In an opinion written by Chief Justice Roberts, the Supreme Court held, 5-4, that the for-cause removal provision, which requires that the director of the CFPB be removable by the president only for “inefficiency, neglect of duty, or malfeasance in office” violates the separation of powers and is unconstitutional. The Court severed the provision but did not make any other changes to the CFPB.
The CFPB remains, but the Supreme Court ruled that the “for-cause removal” provision of the Consumer Financial Protection Act, which requires that the director of the CFPB be removable by the president only for “inefficiency, neglect of duty, or malfeasance in office” violates the separation of powers and is unconstitutional. In Seila Law v. CFPB, the Court severed the provision but did not make any other changes to the CFPB.
What did the Court decide?
In a 5-4 decision authored by Chief Justice John Roberts, the Court held that the CFPB director’s insulation from removal was unconstitutional. However, partly because of the severability clause in the CFPA, the Court held that the appropriate remedy was to sever the “for-cause removal” provision. The Court stated:
We therefore hold that the structure of the CFPB violates the separation of powers. We go on to hold that the CFPB Director’s removal protection is severable from the other statutory provisions bearing on the CFPB’s authority. The agency may therefore continue to operate, but its Director, in light of our decision, must be removable by the President at will.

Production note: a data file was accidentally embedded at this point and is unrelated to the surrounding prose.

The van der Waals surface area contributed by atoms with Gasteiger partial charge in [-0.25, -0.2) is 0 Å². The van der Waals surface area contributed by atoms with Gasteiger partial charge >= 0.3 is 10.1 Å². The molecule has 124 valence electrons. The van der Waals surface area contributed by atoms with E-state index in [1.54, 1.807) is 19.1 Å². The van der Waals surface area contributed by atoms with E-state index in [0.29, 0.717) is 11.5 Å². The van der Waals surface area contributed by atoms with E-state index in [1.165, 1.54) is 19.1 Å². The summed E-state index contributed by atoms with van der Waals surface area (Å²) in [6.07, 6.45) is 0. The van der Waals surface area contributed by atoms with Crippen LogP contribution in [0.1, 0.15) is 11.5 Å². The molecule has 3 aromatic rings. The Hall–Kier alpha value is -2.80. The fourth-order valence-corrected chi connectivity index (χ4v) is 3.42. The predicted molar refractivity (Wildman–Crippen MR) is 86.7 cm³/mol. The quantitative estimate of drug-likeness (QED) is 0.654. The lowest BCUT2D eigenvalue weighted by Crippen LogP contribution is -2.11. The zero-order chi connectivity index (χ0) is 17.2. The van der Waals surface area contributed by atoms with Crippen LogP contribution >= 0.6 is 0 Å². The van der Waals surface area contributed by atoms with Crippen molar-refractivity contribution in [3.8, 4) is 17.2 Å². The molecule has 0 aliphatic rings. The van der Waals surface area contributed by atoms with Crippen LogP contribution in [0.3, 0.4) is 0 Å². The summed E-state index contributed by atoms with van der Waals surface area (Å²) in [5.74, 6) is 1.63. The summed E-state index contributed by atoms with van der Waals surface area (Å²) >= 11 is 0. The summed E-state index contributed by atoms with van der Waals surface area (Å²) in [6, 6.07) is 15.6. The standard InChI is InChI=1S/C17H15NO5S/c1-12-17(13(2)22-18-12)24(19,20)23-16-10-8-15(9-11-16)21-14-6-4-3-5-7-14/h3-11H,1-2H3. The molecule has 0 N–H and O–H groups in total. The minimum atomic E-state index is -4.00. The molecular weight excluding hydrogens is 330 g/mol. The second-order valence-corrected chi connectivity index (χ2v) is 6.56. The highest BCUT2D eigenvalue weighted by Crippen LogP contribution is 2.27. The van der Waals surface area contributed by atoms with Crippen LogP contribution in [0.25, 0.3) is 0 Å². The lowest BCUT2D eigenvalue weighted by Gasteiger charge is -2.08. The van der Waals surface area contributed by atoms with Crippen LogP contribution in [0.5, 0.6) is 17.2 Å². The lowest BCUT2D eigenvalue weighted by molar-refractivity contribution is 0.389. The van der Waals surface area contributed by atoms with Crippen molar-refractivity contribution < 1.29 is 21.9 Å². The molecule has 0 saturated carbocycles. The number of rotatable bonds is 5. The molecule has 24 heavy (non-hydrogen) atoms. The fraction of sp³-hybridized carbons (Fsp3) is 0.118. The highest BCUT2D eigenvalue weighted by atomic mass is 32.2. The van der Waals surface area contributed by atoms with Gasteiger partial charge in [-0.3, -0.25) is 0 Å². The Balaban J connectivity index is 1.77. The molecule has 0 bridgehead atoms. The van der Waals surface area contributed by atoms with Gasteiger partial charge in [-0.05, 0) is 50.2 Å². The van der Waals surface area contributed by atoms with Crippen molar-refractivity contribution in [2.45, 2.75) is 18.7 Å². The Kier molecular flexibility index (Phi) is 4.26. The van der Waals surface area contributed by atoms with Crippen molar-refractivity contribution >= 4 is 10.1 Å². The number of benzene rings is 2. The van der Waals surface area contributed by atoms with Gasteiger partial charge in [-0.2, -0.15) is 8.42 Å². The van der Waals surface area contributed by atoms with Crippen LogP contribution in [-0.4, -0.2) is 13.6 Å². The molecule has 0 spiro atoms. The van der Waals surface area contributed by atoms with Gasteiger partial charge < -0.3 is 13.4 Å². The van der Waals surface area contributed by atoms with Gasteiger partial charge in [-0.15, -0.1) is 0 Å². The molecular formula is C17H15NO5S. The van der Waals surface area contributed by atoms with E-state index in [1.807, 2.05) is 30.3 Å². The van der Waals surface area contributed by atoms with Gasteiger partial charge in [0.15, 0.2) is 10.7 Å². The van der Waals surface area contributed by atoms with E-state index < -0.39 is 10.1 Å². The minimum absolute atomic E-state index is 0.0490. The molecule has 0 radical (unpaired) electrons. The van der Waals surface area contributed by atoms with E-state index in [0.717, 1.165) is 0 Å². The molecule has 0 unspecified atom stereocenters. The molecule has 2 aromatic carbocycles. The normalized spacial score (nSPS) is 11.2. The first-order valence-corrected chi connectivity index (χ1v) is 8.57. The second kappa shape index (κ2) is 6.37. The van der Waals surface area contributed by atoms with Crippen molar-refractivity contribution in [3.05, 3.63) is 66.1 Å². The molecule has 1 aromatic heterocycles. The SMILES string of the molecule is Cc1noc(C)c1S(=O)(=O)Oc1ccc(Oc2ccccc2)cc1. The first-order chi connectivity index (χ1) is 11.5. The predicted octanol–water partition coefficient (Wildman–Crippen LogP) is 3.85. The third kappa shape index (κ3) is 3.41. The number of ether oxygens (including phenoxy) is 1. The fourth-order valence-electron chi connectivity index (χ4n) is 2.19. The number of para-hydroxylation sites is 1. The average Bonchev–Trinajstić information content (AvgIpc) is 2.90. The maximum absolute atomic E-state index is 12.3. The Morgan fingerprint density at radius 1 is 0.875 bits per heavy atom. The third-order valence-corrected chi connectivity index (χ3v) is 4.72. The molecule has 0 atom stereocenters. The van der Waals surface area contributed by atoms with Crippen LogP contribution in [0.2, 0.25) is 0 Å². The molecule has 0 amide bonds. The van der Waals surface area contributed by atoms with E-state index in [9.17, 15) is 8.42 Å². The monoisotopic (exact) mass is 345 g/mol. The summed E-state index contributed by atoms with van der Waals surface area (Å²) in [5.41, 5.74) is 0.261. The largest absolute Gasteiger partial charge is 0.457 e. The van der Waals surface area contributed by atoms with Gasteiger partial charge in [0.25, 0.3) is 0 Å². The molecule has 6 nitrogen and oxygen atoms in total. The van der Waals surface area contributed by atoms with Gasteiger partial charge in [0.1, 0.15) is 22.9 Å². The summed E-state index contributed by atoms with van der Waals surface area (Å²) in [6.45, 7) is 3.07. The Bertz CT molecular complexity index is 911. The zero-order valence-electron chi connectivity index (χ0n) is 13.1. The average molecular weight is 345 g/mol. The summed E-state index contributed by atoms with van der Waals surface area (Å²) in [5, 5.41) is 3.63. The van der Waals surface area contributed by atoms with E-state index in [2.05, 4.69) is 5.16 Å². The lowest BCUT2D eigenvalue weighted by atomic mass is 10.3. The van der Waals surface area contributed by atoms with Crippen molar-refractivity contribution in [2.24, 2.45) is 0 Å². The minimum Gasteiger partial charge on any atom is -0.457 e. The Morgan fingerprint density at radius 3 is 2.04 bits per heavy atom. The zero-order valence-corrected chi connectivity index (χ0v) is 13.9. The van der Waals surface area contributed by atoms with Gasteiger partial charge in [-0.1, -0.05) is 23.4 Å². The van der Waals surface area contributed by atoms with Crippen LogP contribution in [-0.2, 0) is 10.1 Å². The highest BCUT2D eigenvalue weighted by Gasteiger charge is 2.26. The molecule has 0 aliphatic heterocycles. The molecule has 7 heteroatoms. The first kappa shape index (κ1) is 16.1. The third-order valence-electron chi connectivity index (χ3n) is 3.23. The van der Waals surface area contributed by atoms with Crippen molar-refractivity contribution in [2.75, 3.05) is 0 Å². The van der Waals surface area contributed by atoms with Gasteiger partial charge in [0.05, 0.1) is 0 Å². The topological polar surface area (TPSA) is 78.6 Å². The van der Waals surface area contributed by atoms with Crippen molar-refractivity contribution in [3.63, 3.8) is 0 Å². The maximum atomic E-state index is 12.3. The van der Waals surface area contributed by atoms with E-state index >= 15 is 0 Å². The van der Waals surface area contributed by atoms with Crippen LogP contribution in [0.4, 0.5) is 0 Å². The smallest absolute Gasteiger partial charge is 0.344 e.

How does this affect the CFPB?
With the director removable at will by the president, the leadership of the CFPB may follow changes in administration as a matter of course.
How does this affect my case, enforcement action, or investigation?
While there is no immediate practical effect, the impact of the decision on the ground will need to be litigated first in the lower courts. The Supreme Court vacated and remanded the Ninth Circuit’s decision, with instructions to determine whether the civil investigative demand at issue in Seila Law was validly ratified. The Court stated:
[W]hether and when the temporary involvement of an unconstitutionally insulated officer in an otherwise valid prosecution requires dismissal falls outside the questions presented, has not been fully briefed, and is best resolved by the lower courts in the first instance.
Presumably, Director Kathleen Kraninger, who is now removable at will by the president, could ratify the CFPB’s prior actions and attempt to correct issues related to the constitutionality of the Bureau. The Court has deferred assessing the viability of such ratification until it is reviewed by the lower courts.
We are continuing to review the decision and expect to have more to say as the situation develops.